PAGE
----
Gilbert and Sullivan’s Yeomen of the Guard sits uncomfortably in the repertoire. From one side, it is Sullivan’s best work with Gilbert, but alas, the humourist was out of his depth. What came out of the collaboration is some beautiful merrie English music with a clunky libretto purposely free of the characteristic topsy-turvydom, but without any compensating nod to spectacle or seria, leaving the show tonally adrift.
ENO have a string of camp and cheery productions from the stylishness of Jonathan Miller and Mike Leigh’s Mikado and Pirates to the pantomime buffoonery of Cal McCrystal’s Iolanthe and Pinafore and they’re looking to add a Yeomen of the Guard as part of their programme to celebrate Elizabeth Windsor’s jubilee (whoops). I think we’re going to have to start treating Yeomen as cursed.
Jo Davies’ new production puts the beefeaters in coronation year 1953. We are treated to gorgeous period design by Anthony Ward, well-lit to create a gloomy atmosphere by Oliver Fenwick. Ward creates a very stylish set which gives plenty of space for action and does its best to find place for every scene. There’s upping and downing of portcullis and the rattle of chains, and in the grand scena of Act I, in comes the tower from on the hill.
If you’re going to put on a bit of a weird plodder (with the promise a new edition and updates to the libretto to boot) you’ve got to be committed to fixing it. Die-hard Savoyards are sympathetic to amends and updates to keep productions alive. The libretto has tweaks, such as Colonel Fairfax is no longer a sorcerer awaiting his execution but spy and Jack Point laments on Brexit (ENO, I am putting down my oat milk latte to beg that you get another joke) but is too cautious to make helpful changes and instead just fluffs around the edges.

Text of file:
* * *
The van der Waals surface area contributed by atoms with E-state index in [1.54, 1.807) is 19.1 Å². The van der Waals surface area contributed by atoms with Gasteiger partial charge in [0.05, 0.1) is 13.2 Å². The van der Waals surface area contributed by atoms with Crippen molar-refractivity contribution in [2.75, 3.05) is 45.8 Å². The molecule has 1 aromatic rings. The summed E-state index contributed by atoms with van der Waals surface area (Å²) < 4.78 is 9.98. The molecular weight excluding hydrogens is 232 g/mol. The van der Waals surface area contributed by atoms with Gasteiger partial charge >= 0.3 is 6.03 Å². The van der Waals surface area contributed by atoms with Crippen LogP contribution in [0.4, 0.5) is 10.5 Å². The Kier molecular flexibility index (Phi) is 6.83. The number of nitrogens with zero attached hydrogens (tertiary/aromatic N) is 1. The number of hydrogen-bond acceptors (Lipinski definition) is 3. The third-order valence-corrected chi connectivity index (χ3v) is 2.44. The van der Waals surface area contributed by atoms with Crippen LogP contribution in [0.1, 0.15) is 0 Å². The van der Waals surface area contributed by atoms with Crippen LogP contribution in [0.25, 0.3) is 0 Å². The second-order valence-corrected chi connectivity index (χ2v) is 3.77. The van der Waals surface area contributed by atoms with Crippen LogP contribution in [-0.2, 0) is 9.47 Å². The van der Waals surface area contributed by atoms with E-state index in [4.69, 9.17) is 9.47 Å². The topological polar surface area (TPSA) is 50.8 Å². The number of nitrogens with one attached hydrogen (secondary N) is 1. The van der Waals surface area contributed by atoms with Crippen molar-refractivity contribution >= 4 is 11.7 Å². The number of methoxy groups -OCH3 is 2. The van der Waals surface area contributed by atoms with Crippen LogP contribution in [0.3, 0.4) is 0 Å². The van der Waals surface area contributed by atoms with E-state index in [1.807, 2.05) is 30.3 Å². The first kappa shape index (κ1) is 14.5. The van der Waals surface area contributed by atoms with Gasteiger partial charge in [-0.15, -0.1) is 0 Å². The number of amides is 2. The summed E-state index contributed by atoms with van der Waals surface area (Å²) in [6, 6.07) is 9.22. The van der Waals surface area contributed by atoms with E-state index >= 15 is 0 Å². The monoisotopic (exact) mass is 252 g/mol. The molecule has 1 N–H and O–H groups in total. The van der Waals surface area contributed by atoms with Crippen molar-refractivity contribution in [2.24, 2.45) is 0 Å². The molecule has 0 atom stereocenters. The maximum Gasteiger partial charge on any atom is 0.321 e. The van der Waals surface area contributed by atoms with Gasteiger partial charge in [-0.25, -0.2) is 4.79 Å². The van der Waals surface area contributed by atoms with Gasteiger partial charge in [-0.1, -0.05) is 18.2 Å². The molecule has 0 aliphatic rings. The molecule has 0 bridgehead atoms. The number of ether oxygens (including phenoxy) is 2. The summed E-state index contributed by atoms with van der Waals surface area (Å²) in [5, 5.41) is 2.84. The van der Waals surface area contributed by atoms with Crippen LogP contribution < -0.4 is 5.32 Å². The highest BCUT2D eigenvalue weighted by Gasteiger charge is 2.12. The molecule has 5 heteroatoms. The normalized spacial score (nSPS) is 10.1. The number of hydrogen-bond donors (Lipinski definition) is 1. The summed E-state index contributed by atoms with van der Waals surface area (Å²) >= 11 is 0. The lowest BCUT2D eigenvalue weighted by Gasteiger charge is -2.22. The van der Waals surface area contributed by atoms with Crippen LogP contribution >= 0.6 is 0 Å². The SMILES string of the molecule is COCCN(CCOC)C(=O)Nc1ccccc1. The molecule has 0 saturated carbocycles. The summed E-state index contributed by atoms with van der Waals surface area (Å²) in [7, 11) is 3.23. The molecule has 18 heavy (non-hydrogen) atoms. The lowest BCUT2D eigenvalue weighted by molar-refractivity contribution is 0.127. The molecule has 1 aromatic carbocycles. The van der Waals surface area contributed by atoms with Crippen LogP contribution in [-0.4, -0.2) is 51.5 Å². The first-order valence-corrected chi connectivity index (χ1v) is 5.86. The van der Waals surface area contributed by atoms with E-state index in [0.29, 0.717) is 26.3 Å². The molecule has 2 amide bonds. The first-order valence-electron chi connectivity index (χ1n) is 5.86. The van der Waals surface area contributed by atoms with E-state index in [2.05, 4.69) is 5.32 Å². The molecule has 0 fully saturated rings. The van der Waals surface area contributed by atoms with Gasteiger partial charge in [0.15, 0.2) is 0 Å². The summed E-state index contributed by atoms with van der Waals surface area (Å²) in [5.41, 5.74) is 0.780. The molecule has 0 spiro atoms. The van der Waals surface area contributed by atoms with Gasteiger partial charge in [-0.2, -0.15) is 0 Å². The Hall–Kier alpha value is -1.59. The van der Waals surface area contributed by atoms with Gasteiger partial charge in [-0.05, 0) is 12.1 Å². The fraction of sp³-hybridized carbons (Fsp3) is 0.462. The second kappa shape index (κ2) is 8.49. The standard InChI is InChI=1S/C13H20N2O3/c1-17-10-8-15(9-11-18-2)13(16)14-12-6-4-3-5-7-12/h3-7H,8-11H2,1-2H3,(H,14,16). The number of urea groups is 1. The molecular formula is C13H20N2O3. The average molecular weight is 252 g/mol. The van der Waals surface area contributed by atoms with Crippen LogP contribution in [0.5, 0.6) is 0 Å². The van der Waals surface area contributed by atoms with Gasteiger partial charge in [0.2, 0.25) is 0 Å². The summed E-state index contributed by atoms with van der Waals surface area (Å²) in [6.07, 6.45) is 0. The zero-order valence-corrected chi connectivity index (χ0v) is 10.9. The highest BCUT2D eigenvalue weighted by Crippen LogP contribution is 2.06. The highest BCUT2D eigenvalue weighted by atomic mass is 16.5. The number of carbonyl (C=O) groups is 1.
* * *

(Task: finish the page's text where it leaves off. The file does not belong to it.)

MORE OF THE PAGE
Davies does great work with a chorus, keeping them moving, fluid and always finding their place. She creates an eerie grand tableau here and there but unfortunately does nothing to resolve the rootlessness of the show. The principal cast seem to be out on their own. They’ve clearly been given no real help to find their character, which makes Elsie and Phoebe pretty much interchangeable and the gallant Sergeant Meryll as just a bit wet. Other than a reliably fantastic voice in Anthony Gregory, we’re not too sure what the girls see in Colonel Fairfax.
Overall, there’s varied skill from the cast assembled, Alexandra Oomens’ Elsie is a delight, she sings with great clarity of voice and truly with ease, making you wish Sullivan had thrown her a little more meat and been a bit more adventurous – she could certainly handle it. On the very opposite end, you don’t quite realise how many songs Jack Point has until seeing Richard McCabe bubble his way through the role. He is a fine actor but not a singer and struggles throughout despite mic support. His part is cut from the trio and quartet in Act II, but if you squint you can see his lips moving. It’s a lopsided show.
It’s a drag and then some. The patter song from Ruddigore is spliced into the penultimate scene, which would normally be a welcome treat, but it is sung poorly and at a snail’s pace and only really prolongs a long evening. Clocking in at three hours (over the two hours 40 advertised), perhaps it’s not just Fairfax that should be up for the chop.
Conductor: Chris Hopkins
Director: Jo Davies
Designer: Anthony Ward
Lighting Designer: Oliver Fenwick
Choreographer: Kay Shepherd
Yeomen of the Guard plays at London Coliseum until 2 December 2022. Further information and bookings can be found here.